Fifth year of annual conference calls for a new agenda as the country heads into election season, expands economic hubs.
“We live in an era of connectivity. Not just in terms of physical connectively via roads, bridges, and airports but also digital connectivity where human interactions with other humans and machines are being redefined.” begins Shoeb Kagda, Founder of Indonesia Economic Forum.
The Indonesia Economic Forum, the country’s premier business conference, returned for a fifth year this November. The topic this year focused on setting a new five-year agenda, both to coincide with the fifth year of the conference and the country’s upcoming elections in 2019.
With connectivity, via technology, set to drive innovation and economic development, the topic is certainly quite the buzz in recent forums.
Gita Wirjawan, Founder and Head of Ancora Group (and former Minister of Trade) spoke about the next step in development: multi-growth hubs and the need for advancing the entire country through various economic hubs including Batam, Palembang, Medan and Makassar, all of which are growing at rapid pace. He noted the energy and optimism in these areas and intoned the audience to take up the challenge of looking beyond Java. “With great change comes great opportunity” he said.
Prabowo Subianto, one of the presidential candidates in the upcoming elections was guest of honour and spoke about the challenges in Indonesia. Noting various statistics on Indonesia’s performance in education, technology, etc. During his speech, he encouraged the gathering to vote for parties that prevent mismanagement of funds and who would work toward improving the lives of all Indonesians.
Ilham Habibie, in his speech noted that the need of the hour was to develop solutions that can be implemented and improve the lives of people. He too, called for economic hubs to be spread out, thereby reducing the pressure on Jakarta to deliver. “For economic growth we need to be more competitive, we need R&D in the country, we cannot simply just buy tech from outside,” he said. He also advocated for establishing a nationwide programme to develop vocational skills.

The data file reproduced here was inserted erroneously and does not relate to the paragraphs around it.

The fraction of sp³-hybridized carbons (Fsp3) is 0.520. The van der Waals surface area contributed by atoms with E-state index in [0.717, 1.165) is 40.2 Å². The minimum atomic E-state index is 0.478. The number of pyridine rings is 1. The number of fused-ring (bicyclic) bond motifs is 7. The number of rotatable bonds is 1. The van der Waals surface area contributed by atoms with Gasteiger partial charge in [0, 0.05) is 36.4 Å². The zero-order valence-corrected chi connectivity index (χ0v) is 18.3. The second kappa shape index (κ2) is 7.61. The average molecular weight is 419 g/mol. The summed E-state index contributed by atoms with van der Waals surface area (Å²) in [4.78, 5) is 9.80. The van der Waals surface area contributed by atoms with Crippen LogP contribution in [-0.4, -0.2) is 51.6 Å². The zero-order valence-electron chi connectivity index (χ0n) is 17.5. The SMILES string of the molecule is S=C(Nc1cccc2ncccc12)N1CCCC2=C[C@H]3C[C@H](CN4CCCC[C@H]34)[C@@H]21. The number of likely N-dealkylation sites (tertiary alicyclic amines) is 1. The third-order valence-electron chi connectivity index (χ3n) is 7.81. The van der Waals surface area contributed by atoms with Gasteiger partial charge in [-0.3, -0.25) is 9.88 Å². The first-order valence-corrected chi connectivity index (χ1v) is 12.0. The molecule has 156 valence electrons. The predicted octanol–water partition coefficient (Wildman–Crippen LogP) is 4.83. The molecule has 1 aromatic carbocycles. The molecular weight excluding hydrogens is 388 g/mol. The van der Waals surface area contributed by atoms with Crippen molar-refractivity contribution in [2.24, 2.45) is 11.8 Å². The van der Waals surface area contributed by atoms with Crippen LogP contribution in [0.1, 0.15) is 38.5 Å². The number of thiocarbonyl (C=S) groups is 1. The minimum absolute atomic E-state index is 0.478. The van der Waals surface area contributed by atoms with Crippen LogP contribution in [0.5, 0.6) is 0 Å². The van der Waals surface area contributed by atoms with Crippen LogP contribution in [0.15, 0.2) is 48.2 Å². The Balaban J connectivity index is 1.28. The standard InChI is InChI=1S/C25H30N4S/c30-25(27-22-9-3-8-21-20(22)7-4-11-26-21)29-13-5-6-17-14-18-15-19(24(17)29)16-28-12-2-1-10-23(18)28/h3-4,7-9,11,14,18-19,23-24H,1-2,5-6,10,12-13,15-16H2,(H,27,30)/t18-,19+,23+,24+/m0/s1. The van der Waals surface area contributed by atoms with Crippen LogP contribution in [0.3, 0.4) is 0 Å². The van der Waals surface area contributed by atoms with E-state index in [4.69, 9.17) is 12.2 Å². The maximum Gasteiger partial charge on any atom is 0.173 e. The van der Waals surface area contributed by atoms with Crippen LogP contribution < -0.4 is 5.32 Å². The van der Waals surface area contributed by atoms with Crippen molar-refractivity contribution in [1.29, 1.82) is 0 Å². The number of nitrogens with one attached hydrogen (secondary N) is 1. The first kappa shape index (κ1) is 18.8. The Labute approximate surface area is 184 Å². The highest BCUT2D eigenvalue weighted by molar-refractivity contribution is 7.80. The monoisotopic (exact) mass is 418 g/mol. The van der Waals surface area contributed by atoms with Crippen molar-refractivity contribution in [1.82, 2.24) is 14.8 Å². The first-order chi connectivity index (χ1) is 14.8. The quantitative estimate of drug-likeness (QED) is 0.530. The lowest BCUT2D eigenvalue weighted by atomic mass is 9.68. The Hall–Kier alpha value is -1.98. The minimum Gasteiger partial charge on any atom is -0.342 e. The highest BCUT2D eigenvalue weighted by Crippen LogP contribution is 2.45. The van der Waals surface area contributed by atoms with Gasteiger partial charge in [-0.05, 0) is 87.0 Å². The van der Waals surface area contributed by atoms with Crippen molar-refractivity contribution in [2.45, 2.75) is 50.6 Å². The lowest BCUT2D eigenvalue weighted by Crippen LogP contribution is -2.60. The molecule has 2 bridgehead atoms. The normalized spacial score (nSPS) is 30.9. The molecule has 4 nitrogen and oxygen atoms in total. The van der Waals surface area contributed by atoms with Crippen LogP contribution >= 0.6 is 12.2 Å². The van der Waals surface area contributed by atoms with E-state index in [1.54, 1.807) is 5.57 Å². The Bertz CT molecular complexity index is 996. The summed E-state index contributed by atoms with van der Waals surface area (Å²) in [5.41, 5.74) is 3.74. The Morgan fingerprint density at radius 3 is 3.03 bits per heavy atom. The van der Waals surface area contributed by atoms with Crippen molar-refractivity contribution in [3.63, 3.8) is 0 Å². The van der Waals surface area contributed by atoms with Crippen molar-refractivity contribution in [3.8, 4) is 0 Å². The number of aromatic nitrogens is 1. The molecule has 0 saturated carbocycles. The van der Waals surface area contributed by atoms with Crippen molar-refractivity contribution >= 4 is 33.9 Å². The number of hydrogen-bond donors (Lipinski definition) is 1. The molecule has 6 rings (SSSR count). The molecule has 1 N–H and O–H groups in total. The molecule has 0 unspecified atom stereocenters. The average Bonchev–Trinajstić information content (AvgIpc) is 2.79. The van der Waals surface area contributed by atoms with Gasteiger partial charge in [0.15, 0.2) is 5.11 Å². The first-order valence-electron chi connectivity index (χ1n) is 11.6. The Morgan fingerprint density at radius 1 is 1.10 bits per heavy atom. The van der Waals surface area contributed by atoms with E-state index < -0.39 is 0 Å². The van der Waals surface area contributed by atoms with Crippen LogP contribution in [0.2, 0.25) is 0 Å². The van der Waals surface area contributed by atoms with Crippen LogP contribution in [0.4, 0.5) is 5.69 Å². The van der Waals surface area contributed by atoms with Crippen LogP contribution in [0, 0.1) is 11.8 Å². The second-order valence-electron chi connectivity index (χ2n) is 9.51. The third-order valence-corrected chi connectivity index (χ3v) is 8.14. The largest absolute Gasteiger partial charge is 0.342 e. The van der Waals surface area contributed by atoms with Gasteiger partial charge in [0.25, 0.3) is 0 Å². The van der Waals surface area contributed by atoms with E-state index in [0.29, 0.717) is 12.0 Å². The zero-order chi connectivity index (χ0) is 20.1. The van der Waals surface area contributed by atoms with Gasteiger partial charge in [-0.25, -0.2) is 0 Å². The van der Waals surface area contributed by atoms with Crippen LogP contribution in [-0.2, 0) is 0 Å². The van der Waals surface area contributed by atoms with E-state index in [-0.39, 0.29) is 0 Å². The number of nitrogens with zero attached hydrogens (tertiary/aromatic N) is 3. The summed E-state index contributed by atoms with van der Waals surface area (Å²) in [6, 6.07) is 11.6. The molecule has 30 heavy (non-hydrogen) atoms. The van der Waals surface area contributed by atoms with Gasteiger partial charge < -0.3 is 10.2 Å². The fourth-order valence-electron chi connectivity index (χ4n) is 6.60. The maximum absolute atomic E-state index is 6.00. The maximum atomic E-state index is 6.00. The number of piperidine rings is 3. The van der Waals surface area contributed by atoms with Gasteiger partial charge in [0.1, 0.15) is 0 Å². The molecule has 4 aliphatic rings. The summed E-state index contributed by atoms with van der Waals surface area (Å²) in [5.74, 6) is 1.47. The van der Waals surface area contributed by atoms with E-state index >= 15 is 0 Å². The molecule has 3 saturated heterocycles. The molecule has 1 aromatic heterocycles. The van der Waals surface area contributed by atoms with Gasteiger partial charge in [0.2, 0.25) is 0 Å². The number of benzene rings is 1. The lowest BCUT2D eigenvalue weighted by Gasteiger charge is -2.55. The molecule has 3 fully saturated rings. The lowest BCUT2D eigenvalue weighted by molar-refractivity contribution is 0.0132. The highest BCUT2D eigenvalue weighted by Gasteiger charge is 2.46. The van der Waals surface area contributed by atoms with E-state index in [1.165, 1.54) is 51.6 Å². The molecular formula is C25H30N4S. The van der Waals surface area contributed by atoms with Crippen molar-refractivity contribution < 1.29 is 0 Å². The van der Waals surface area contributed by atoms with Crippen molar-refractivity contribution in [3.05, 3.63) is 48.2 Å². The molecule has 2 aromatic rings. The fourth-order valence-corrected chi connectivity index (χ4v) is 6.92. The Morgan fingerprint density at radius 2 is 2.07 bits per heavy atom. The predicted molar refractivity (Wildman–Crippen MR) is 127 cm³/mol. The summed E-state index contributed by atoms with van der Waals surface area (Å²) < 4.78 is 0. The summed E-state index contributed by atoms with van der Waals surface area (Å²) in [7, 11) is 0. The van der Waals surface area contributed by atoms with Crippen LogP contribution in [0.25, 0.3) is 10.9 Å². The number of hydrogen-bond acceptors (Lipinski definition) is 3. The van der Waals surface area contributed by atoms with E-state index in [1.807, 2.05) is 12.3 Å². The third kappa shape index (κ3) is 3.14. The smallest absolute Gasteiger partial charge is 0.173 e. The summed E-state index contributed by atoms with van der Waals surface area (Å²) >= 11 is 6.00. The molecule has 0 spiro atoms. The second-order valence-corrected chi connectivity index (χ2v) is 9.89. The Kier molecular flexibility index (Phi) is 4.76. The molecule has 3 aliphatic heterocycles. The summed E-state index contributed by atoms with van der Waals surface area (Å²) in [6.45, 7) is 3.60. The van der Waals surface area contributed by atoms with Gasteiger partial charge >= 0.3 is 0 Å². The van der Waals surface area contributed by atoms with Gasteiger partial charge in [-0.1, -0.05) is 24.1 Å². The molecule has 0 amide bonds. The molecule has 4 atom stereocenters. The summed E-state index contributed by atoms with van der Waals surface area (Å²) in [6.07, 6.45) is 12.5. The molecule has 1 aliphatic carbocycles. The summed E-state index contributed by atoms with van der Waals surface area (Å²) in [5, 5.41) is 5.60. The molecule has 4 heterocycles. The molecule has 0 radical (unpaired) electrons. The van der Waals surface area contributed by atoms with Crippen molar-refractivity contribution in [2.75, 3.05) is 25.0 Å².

Malaysian politician Anwar Ibrahim joined the discussion via video call and spoke on the ASEAN’s new paradigm. Noting that the region had the strength and vibrancy for robust economic growth, he noted that it was imperative that the region remained important and attractive as a destination for foreign investment. Noting that the current trade war between the U.S and China had positive ramifications for the ASEAN, he called for using the ASEAN as a base to increase exports, and focus on manufacturing technology and services.
Shinta Kamdani, a prominent businesswoman in the country, was also a speaker and talked about the need for the ASEAN to take charge with respect to trade, especially given the U.S administration’s protectionist policies.
In economic development, education is key and in the forum on education, panellists discussed the importance of developing critical thinking skills. Presented by Extramarks Indonesia, an organisation focused on digital education, the panel consisted of leaders from the Ministry of Education, and related entities who discussed the need to improve access for education and using technology to help students and teachers. Ilham Habibie, who attended the session, noted that the commodification of technology has led to a demonetisation of technology. Empowering teachers, therefore, was key to development in the education sector here.
Thomas Lembong, Chairman of the Indonesia Investment Coordinating Board closed the session noting that social progress is equally important to economic growth. Economic competition, technology growth and a focus on social policy are all imperative, he noted.
The main take away from the conference this year, as described in the published literature, was that connecting the country physically, digitally and economically must be the top agenda for the nation over the next five years. Institutions must connect and share ideas: businesses must collaborate across regions, and entrepreneurs, especially tech start-ups must join forces to sale up.
The process has begun under the current administration but it is imperative that it be continued, regardless of who takes the reins following the 2019 elections. Ultimately, connectivity and innovation will be the key driver.